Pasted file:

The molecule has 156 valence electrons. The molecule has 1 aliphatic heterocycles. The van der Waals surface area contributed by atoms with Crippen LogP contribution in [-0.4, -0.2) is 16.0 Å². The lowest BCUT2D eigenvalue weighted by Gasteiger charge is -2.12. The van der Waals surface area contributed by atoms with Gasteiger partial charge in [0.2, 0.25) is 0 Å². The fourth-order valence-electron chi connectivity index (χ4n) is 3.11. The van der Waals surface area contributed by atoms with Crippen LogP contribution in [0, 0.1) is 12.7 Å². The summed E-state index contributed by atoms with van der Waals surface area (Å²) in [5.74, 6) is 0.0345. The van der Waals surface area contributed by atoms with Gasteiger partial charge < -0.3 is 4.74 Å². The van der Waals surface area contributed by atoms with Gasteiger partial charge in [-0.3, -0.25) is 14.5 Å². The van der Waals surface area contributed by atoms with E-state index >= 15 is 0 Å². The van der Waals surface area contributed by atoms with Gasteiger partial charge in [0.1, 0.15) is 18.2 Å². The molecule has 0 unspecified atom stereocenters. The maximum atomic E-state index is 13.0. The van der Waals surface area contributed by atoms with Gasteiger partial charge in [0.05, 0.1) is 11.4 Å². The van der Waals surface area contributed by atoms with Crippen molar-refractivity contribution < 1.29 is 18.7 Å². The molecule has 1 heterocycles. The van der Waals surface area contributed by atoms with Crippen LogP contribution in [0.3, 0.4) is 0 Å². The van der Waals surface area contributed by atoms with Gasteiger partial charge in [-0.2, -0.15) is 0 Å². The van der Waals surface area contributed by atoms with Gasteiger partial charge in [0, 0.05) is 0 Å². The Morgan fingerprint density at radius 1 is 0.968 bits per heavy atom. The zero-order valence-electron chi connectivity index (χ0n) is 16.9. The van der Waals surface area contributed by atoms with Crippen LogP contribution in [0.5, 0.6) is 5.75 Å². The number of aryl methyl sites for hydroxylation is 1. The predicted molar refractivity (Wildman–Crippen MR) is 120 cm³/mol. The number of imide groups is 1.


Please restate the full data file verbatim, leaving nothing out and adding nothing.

The molecule has 156 valence electrons. The molecule has 1 aliphatic heterocycles. The van der Waals surface area contributed by atoms with Crippen LogP contribution in [-0.4, -0.2) is 16.0 Å². The lowest BCUT2D eigenvalue weighted by Gasteiger charge is -2.12. The van der Waals surface area contributed by atoms with Gasteiger partial charge in [0.2, 0.25) is 0 Å². The fourth-order valence-electron chi connectivity index (χ4n) is 3.11. The van der Waals surface area contributed by atoms with Crippen LogP contribution in [0, 0.1) is 12.7 Å². The summed E-state index contributed by atoms with van der Waals surface area (Å²) in [5.74, 6) is 0.0345. The van der Waals surface area contributed by atoms with Gasteiger partial charge < -0.3 is 4.74 Å². The van der Waals surface area contributed by atoms with Gasteiger partial charge in [-0.3, -0.25) is 14.5 Å². The van der Waals surface area contributed by atoms with E-state index >= 15 is 0 Å². The van der Waals surface area contributed by atoms with Gasteiger partial charge in [0.1, 0.15) is 18.2 Å². The molecule has 0 unspecified atom stereocenters. The maximum atomic E-state index is 13.0. The van der Waals surface area contributed by atoms with Gasteiger partial charge in [0.05, 0.1) is 11.4 Å². The van der Waals surface area contributed by atoms with Crippen molar-refractivity contribution < 1.29 is 18.7 Å². The molecule has 1 heterocycles. The van der Waals surface area contributed by atoms with Crippen LogP contribution in [0.3, 0.4) is 0 Å². The van der Waals surface area contributed by atoms with Gasteiger partial charge in [-0.2, -0.15) is 0 Å². The van der Waals surface area contributed by atoms with Gasteiger partial charge in [0, 0.05) is 0 Å². The Morgan fingerprint density at radius 1 is 0.968 bits per heavy atom. The zero-order valence-electron chi connectivity index (χ0n) is 16.9. The van der Waals surface area contributed by atoms with Crippen LogP contribution in [0.5, 0.6) is 5.75 Å². The number of aryl methyl sites for hydroxylation is 1. The predicted molar refractivity (Wildman–Crippen MR) is 120 cm³/mol. The number of imide groups is 1.